And I will put in a parenthesis here that I read that the average father in America today spends three minutes per week with his children.
"A father should get clear and act uncompromisingly on the foundations of personal faith in Christ, so that he will have his own footing on solid ground and be well able to lead the boy securely and satisfyingly. That means Bible study, a clear stand for Christ, membership in a church and well-defined reasons for the faith that he holds."
I'm going to read those points again for you fathers who earnestly desire to be godly fathers. It means Bible study. It means a clear stand for Christ, membership in a church and well-defined reasons for the faith that he holds.
"The father who is not a believing Christian, working at the job, is furnishing a very murky and miasmatic atmosphere for his boy at home. Let a man not simply because of his own salvation get clear and act unequivocally on his relation to Christ, but let him be fully assured that he is crippled in advance as a father. If he doesn't know what he ought to know about Christ and doesn't do what he ought to do to make his testimony for Christ valid and effective, there is no use in blinking the issue. All the good technical books in child study and psychology of varied application, and all one's experience in practical dealings with the boys in the home, come short of their usefulness as guides to better fatherhood if the father is simply groping along in a religious fog.
'How does your father look at these questions?' was asked of a boy who was discussing with an older friend the boy's religious convictions, which were very hazy. 'Well, I don't exactly know,' the boy replied. 'Lately, he has got hold of something or other. Something new, I guess. New thought, maybe. But not just that. And he doesn't say much, but reads a lot and seems to have something or other. But I don't know what.'
"Do you wonder that the boy is groping, too? Have you considered what it means to be a growing boy to be certain chiefly of one thing in his religious thinking, and that is that his father has 'something or other,' but he doesn't know what? This is just now a particularly confusing time religiously for the boy. Conflicting voices reach him from every side.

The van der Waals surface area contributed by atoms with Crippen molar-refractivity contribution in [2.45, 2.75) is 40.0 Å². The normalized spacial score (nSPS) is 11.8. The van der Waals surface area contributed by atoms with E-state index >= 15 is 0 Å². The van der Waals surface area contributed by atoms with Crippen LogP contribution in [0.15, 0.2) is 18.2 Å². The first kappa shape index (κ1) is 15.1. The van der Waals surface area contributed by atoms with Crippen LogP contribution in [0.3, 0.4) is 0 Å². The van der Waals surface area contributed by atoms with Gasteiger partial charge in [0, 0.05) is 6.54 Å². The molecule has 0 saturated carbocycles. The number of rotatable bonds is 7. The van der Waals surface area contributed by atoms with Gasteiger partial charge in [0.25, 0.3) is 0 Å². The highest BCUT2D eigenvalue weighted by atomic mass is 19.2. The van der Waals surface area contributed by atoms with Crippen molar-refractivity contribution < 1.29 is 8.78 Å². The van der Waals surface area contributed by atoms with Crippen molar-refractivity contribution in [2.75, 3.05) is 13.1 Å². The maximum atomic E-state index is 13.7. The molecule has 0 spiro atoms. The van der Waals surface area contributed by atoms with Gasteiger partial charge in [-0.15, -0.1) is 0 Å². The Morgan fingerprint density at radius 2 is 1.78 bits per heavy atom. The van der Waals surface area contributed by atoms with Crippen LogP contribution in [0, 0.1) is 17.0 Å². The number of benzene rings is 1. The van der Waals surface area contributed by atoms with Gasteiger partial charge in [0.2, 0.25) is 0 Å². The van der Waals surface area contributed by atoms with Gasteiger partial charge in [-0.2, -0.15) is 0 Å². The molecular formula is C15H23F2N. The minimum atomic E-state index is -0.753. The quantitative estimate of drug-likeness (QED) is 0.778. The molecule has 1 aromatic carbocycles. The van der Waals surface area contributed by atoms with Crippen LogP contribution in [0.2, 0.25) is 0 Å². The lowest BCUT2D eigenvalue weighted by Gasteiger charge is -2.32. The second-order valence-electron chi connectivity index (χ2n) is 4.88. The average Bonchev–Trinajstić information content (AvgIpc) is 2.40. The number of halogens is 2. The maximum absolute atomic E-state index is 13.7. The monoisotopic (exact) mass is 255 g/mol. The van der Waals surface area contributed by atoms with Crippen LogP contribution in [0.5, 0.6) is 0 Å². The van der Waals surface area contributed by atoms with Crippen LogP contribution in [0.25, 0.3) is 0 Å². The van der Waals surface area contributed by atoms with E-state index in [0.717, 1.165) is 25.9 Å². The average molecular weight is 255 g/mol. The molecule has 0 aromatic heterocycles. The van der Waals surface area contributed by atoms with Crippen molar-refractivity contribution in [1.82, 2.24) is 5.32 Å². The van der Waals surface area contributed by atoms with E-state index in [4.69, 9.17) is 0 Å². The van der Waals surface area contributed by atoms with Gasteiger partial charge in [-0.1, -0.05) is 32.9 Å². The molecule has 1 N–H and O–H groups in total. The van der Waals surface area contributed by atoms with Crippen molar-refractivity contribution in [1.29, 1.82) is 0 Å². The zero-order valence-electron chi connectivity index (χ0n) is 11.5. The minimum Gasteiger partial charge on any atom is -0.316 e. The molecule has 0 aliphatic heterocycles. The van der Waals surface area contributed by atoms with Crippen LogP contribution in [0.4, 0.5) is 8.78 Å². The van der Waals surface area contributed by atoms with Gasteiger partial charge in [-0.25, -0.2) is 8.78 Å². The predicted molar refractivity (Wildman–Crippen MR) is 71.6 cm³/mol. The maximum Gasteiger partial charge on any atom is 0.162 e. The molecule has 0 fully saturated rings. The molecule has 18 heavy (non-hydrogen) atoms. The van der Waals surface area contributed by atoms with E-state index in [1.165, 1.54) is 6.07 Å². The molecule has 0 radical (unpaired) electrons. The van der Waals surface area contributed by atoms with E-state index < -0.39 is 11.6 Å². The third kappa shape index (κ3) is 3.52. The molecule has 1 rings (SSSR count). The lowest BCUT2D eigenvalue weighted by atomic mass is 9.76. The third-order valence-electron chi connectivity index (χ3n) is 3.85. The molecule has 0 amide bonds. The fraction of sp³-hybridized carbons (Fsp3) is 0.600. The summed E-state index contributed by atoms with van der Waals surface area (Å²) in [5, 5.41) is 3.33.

"A father must prepare to keep young. That means deliberate planning, too. As sure you as you live, even though now you may be only a year or two out of college or training school, the interests you have in track and field, in diamond and gridiron, in swim and hike and the glow of a campfire will not survive the pressure of business and professional cares, unless you keep up and keep on in some of these blessedly refreshing things. Some day, if you are not on your guard, you will get too busy or too tired or too lazy to do anymore than talk like a has-been and show the boys your medals. But hold onto your ability and interest in some of these things so that you can let your boys know you are with them for all you are worth.
"My father used to take me hunting with him when I was so small that he would give me a lift by carrying me on his gun case, where I stood with one foot on either side of his hand and holding with both my hands to his shoulder. In practice as a country physician, he used to take me on long rides, telling me about his work and showing me some of his surgical results."
This of course is my great-grandfather that my grandfather is writing about. He was a doctor in Massachusetts.
My grandfather goes on to say, "He taught me to manage horses and to ride when I was eight. He took me on an Adirondack deer hunt when I was 15, and was more elated than I when I got a buck. He boxed with me, and gave me all I wanted when he was 50 and I was a college boy.
"And now that it's my turn, do you mind if I say that it seems to me that I still ought to be preparing for a fatherhood that I greatly desire should increasingly mean something to my two college boys and the girls, too? I work and play with them on their own terms."
Oh, I wish I could read you the whole book, but I haven't got time. But it's from my grandfather Howard's book called FATHER AND SON. I'll read you some more tomorrow.
Lisa Barry: What great wisdom. The words were so carefully chosen in that book that I find myself concentrating to grasp every word. For that reason, I'm going to get a copy of the book to read for myself, because I'll be able to read it carefully and thoroughly. I hope you'll decide to do the same.
The cost for the hardcover book is $15.50. To purchase it, you can simply send that amount, along with a note asking for the book entitled FATHER AND SON. Send it to this address: Gateway To Joy, Box 82500, Lincoln, Nebraska, 68501.
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Tomorrow Elisabeth picks up where she left off with a challenge for men to be partners with motherhood. That's next time with Gateway To Joy.